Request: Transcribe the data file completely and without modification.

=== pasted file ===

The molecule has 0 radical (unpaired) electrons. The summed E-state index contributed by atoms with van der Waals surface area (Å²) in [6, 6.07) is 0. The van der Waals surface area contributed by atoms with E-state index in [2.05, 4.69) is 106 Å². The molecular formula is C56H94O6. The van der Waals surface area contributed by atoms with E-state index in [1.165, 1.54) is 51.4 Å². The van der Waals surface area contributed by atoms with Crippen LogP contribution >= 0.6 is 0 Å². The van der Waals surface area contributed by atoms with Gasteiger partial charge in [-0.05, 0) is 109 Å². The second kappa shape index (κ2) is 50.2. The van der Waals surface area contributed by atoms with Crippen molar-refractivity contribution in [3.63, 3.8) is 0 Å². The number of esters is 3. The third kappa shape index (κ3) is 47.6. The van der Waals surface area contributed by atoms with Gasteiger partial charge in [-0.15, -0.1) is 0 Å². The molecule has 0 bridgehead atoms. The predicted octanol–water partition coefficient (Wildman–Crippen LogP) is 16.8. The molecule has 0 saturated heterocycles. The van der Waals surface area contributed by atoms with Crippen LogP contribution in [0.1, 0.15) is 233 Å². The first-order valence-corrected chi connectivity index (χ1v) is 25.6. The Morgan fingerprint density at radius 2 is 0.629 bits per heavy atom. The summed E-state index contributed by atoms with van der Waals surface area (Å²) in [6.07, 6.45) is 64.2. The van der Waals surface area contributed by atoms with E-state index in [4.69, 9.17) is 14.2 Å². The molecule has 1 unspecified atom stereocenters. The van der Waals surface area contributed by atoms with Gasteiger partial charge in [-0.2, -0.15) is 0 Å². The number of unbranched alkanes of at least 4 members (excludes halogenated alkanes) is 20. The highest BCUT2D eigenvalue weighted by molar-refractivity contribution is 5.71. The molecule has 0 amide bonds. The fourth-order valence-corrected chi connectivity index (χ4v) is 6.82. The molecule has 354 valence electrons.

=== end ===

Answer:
The molecule has 0 radical (unpaired) electrons. The summed E-state index contributed by atoms with van der Waals surface area (Å²) in [6, 6.07) is 0. The van der Waals surface area contributed by atoms with E-state index in [2.05, 4.69) is 106 Å². The molecular formula is C56H94O6. The van der Waals surface area contributed by atoms with E-state index in [1.165, 1.54) is 51.4 Å². The van der Waals surface area contributed by atoms with Crippen LogP contribution >= 0.6 is 0 Å². The van der Waals surface area contributed by atoms with Gasteiger partial charge in [-0.05, 0) is 109 Å². The second kappa shape index (κ2) is 50.2. The van der Waals surface area contributed by atoms with Crippen molar-refractivity contribution in [3.63, 3.8) is 0 Å². The number of esters is 3. The third kappa shape index (κ3) is 47.6. The van der Waals surface area contributed by atoms with Gasteiger partial charge in [-0.15, -0.1) is 0 Å². The molecule has 0 bridgehead atoms. The predicted octanol–water partition coefficient (Wildman–Crippen LogP) is 16.8. The molecule has 0 saturated heterocycles. The van der Waals surface area contributed by atoms with Crippen LogP contribution in [0.1, 0.15) is 233 Å². The first-order valence-corrected chi connectivity index (χ1v) is 25.6. The Morgan fingerprint density at radius 2 is 0.629 bits per heavy atom. The summed E-state index contributed by atoms with van der Waals surface area (Å²) in [6.07, 6.45) is 64.2. The van der Waals surface area contributed by atoms with E-state index in [4.69, 9.17) is 14.2 Å². The molecule has 1 unspecified atom stereocenters. The van der Waals surface area contributed by atoms with Gasteiger partial charge in [-0.2, -0.15) is 0 Å². The number of unbranched alkanes of at least 4 members (excludes halogenated alkanes) is 20. The highest BCUT2D eigenvalue weighted by molar-refractivity contribution is 5.71. The molecule has 0 amide bonds. The fourth-order valence-corrected chi connectivity index (χ4v) is 6.82. The molecule has 354 valence electrons.